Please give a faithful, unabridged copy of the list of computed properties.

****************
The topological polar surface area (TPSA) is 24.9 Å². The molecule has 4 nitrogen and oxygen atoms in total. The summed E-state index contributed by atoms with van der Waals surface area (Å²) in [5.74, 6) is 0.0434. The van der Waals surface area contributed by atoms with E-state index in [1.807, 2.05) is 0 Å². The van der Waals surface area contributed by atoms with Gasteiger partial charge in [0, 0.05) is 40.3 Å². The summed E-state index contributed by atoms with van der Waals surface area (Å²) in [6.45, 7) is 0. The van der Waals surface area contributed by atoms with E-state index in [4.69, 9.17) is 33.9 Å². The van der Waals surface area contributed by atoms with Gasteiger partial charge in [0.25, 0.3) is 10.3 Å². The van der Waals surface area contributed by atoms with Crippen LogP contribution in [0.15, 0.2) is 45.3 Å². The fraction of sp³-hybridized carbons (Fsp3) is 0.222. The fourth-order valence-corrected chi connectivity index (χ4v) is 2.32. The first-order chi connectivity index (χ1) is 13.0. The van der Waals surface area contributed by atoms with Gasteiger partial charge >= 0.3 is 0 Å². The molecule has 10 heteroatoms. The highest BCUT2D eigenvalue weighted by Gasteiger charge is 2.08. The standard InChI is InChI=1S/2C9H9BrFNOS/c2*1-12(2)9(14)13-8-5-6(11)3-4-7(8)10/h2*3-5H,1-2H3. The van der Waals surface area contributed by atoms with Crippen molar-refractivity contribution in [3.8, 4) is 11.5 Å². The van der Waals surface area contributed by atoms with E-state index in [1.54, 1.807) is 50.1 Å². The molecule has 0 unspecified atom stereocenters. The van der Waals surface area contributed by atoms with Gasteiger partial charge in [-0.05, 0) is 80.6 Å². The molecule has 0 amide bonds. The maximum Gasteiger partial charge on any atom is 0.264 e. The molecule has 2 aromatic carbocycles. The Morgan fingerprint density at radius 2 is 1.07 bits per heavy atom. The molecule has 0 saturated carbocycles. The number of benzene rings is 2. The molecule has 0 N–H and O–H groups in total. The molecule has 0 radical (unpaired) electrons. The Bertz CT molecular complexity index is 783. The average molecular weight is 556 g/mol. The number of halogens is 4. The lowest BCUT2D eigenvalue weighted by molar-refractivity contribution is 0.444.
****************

The topological polar surface area (TPSA) is 24.9 Å². The molecule has 4 nitrogen and oxygen atoms in total. The summed E-state index contributed by atoms with van der Waals surface area (Å²) in [5.74, 6) is 0.0434. The van der Waals surface area contributed by atoms with E-state index in [1.807, 2.05) is 0 Å². The van der Waals surface area contributed by atoms with Gasteiger partial charge in [0, 0.05) is 40.3 Å². The summed E-state index contributed by atoms with van der Waals surface area (Å²) in [6.45, 7) is 0. The van der Waals surface area contributed by atoms with E-state index in [4.69, 9.17) is 33.9 Å². The van der Waals surface area contributed by atoms with Gasteiger partial charge in [0.25, 0.3) is 10.3 Å². The van der Waals surface area contributed by atoms with Crippen LogP contribution in [0.15, 0.2) is 45.3 Å². The fraction of sp³-hybridized carbons (Fsp3) is 0.222. The fourth-order valence-corrected chi connectivity index (χ4v) is 2.32. The first-order chi connectivity index (χ1) is 13.0. The van der Waals surface area contributed by atoms with Gasteiger partial charge >= 0.3 is 0 Å². The molecule has 10 heteroatoms. The highest BCUT2D eigenvalue weighted by Gasteiger charge is 2.08. The standard InChI is InChI=1S/2C9H9BrFNOS/c2*1-12(2)9(14)13-8-5-6(11)3-4-7(8)10/h2*3-5H,1-2H3. The van der Waals surface area contributed by atoms with Crippen molar-refractivity contribution in [3.8, 4) is 11.5 Å². The van der Waals surface area contributed by atoms with E-state index in [1.54, 1.807) is 50.1 Å². The molecule has 0 unspecified atom stereocenters. The van der Waals surface area contributed by atoms with Gasteiger partial charge in [-0.05, 0) is 80.6 Å². The molecule has 0 amide bonds. The maximum Gasteiger partial charge on any atom is 0.264 e. The molecule has 2 aromatic carbocycles. The Morgan fingerprint density at radius 2 is 1.07 bits per heavy atom. The molecule has 0 saturated carbocycles. The number of benzene rings is 2. The molecule has 0 N–H and O–H groups in total. The molecule has 0 radical (unpaired) electrons. The Bertz CT molecular complexity index is 783. The average molecular weight is 556 g/mol. The number of halogens is 4. The lowest BCUT2D eigenvalue weighted by molar-refractivity contribution is 0.444.